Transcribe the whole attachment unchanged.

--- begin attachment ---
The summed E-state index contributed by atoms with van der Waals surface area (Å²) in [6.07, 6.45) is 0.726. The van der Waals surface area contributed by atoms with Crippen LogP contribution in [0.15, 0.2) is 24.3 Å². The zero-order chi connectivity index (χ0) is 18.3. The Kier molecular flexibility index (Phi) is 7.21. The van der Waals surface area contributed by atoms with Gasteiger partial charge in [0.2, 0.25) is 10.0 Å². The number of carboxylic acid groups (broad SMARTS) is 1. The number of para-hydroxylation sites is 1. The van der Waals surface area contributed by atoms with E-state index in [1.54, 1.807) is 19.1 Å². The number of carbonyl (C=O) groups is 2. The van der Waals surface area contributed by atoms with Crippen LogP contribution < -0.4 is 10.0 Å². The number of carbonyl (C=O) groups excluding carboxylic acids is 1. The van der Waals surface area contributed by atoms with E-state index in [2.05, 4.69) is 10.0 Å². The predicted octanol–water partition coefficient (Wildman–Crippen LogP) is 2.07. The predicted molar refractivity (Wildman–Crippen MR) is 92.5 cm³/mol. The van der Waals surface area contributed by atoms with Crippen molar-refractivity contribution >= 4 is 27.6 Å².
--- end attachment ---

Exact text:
The summed E-state index contributed by atoms with van der Waals surface area (Å²) in [6.07, 6.45) is 0.726. The van der Waals surface area contributed by atoms with Crippen LogP contribution in [0.15, 0.2) is 24.3 Å². The zero-order chi connectivity index (χ0) is 18.3. The Kier molecular flexibility index (Phi) is 7.21. The van der Waals surface area contributed by atoms with Gasteiger partial charge in [0.2, 0.25) is 10.0 Å². The number of carboxylic acid groups (broad SMARTS) is 1. The number of para-hydroxylation sites is 1. The van der Waals surface area contributed by atoms with E-state index in [1.54, 1.807) is 19.1 Å². The number of carbonyl (C=O) groups is 2. The van der Waals surface area contributed by atoms with Crippen LogP contribution < -0.4 is 10.0 Å². The number of carbonyl (C=O) groups excluding carboxylic acids is 1. The van der Waals surface area contributed by atoms with E-state index in [2.05, 4.69) is 10.0 Å². The predicted octanol–water partition coefficient (Wildman–Crippen LogP) is 2.07. The predicted molar refractivity (Wildman–Crippen MR) is 92.5 cm³/mol. The van der Waals surface area contributed by atoms with Crippen molar-refractivity contribution >= 4 is 27.6 Å².